The zombie apocalypse came, and then life returned to normal. Late night TV talk shows were back on the air, iPhones were re-charged, people returned to work, and life resumed, but not entirely as it once was. Zombies still existed but were contained and were few and far between.Continue Reading
A marriage that’s falling apart, an apparent suicide, and a haunting that turns out to be so much more. Death Do Us Part by JG Faherty is a thrill ride from start to finish. A complex tale of the lengths one will go to for love and what the dead will do for revenge. This is one of those stories that just reaches out from the pages, grabs you by the collar, and shakes and shakes until you collapse from exhaustion.Continue Reading
I grew up with ghost stories, passed down from my mother while sitting around a fire or simply hanging out and chatting after watching the X-files or Tales from the Darkside. I am sure that’s why I feel such a comfy, cozy connection to them. Admittedly, I warmed up quite a bit when I saw this anthology arrive in the mail.
Right off the bat, Sarah Hans kicks the door off the hinges with “The Cold Earth,” making it clear that this won’t be a simple collection of traditional drafty-old-mansion tales. We are placed square in the POV of our dear departed, a poor girl murdered by her ne’er do well husband, but it doesn’t devolve into the simplistic revenge story it so easily could have. Instead, we are shown a victim working to stop the cycle of violence and predation of the past, instead of simply exacting revenge for it.Continue Reading
I’ve found myself reading more and more anthologies and collections these days. Don’t get me wrong, I still enjoy story-telling in the long form, but there’s something about anthologies that allow you to get to know a lot of new authors quickly, and then there are the collections for a single author which permit a more in-depth look into what makes a particular author tick.
Prior to reading Flowers In a Dumpster, I had not read anything by Mark Allan Gunnells. Now that I’ve gotten to know his work, I’m pretty sure I’ll be returning for more.Continue Reading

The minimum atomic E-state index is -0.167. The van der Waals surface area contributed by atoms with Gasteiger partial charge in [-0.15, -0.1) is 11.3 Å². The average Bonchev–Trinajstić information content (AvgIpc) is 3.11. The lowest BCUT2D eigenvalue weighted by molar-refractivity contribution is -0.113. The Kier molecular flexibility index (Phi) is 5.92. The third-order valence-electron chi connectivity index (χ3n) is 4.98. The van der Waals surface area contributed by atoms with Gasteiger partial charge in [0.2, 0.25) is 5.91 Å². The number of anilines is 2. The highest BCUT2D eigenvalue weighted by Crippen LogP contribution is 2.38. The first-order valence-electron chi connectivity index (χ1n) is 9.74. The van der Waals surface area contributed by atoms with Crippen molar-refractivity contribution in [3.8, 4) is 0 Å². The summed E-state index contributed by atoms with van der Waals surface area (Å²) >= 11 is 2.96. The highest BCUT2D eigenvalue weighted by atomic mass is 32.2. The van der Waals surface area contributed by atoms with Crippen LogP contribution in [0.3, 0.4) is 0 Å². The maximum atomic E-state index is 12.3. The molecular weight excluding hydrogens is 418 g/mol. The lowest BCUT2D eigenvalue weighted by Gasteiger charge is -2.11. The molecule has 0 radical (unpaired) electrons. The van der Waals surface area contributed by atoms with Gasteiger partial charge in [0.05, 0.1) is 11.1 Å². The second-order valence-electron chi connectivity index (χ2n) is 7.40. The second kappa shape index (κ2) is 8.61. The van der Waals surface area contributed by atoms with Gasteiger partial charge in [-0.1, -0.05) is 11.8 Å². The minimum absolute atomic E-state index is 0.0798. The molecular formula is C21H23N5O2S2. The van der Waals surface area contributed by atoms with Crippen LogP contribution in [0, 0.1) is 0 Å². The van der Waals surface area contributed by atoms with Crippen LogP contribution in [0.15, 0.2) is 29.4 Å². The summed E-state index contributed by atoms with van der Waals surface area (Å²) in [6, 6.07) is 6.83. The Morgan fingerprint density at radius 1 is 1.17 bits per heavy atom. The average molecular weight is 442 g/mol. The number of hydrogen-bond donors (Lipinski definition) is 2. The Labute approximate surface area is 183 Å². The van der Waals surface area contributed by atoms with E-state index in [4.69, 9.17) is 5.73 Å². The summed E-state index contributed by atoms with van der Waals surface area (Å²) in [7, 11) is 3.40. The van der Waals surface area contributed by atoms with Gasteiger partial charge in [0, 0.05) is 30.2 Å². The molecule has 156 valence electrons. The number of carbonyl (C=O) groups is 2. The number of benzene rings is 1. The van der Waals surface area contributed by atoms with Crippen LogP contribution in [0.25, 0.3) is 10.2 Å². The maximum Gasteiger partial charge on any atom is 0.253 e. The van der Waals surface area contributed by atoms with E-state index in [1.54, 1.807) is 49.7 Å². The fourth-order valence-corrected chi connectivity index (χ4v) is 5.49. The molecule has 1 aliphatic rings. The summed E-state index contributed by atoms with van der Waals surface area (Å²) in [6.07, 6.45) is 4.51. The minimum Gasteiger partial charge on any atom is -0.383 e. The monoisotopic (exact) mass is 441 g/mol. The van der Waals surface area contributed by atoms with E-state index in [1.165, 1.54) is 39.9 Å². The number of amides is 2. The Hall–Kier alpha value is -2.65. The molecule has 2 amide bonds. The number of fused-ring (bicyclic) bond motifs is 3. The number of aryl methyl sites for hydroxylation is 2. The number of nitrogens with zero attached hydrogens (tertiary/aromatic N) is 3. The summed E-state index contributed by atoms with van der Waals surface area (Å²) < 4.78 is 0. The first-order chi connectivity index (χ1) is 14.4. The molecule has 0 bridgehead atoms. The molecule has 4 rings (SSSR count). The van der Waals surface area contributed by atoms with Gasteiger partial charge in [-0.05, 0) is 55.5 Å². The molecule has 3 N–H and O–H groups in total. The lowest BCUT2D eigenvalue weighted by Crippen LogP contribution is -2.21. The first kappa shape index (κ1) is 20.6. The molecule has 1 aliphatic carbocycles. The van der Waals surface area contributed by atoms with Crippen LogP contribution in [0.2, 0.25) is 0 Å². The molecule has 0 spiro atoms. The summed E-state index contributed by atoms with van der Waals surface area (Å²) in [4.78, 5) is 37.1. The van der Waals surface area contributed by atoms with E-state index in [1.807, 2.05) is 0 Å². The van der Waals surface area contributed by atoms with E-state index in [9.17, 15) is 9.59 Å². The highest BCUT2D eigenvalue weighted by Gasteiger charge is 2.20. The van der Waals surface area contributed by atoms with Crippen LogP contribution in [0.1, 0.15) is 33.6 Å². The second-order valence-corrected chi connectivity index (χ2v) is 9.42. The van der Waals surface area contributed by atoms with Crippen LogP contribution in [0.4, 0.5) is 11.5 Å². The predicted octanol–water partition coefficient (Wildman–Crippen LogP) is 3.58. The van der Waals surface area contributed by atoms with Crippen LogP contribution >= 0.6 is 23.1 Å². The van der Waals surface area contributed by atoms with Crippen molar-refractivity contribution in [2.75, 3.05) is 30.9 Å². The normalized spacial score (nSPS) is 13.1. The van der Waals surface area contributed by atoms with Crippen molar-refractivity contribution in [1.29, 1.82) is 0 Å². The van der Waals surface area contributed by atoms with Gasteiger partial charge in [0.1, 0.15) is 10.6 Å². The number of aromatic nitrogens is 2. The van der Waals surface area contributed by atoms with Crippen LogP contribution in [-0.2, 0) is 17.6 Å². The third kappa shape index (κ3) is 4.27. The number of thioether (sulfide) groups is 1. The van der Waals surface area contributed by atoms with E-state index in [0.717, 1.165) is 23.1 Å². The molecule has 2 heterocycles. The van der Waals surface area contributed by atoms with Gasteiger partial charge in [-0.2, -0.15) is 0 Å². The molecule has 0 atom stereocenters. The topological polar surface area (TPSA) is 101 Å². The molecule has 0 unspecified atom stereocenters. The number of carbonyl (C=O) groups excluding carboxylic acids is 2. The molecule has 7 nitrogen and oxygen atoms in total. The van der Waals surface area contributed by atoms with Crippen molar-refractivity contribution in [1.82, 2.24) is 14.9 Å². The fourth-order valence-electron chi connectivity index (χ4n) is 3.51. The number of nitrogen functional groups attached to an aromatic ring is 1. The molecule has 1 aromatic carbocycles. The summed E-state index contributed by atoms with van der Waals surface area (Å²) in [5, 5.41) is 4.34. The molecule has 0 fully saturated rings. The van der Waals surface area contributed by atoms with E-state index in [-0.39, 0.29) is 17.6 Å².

Prince of Nightmares begins with a Traditional German charm against nightmares…
I lay me here to sleep; No night-mare shall plague me, Until they swim all the waters That flow upon the earth, And count all the stars That appear in the firmament. Thus help me God Father, Son, and Holy host. Amen.
Alyse Wax first encountered Friday the 13th: The Series at the age of nine. It was an episode called “Stick it in Your Ear,” a tale about a haunted hearing aid from the show’s third and final season, and Wax was hooked. Her interest blossomed into an obsession that led to an Internet fan club, a fanzine, and, finally, this book.
Curious Goods: Behind the Scenes of Friday the 13th: The Series is Wax’s massive guide to Paramount’s short-lived attempt to cash in on the popularity of the Friday the 13th film series. Muuch more than just an episode guide, this book is a comprehensive account of the difficulties faced when trying to produce good entertainment under difficult circumstances.Continue Reading
I Will Rot Without You is not a book I would have sought out on my own. I’ve never read anything by the author, other than some of the reviews he’s written on Goodreads. I’ve never read anything from the small press responsible for its publication, although I have read a number of short stories from John Skipp, the owner of Fungasm Press.
I Will Rot Without You was sent to Cemetery Dance for review and when I saw it on the list of books offered this month, I recognized the name from Goodreads and thought this might be interesting. I love it when I’m right.Continue Reading
Dark City is a collection of three novellas with varying takes on the apocalypse and the times following such a catastrophic event. The book features one longer piece from Brian Hodge and a couple of smaller novellas by Gerard Houarner.Continue Reading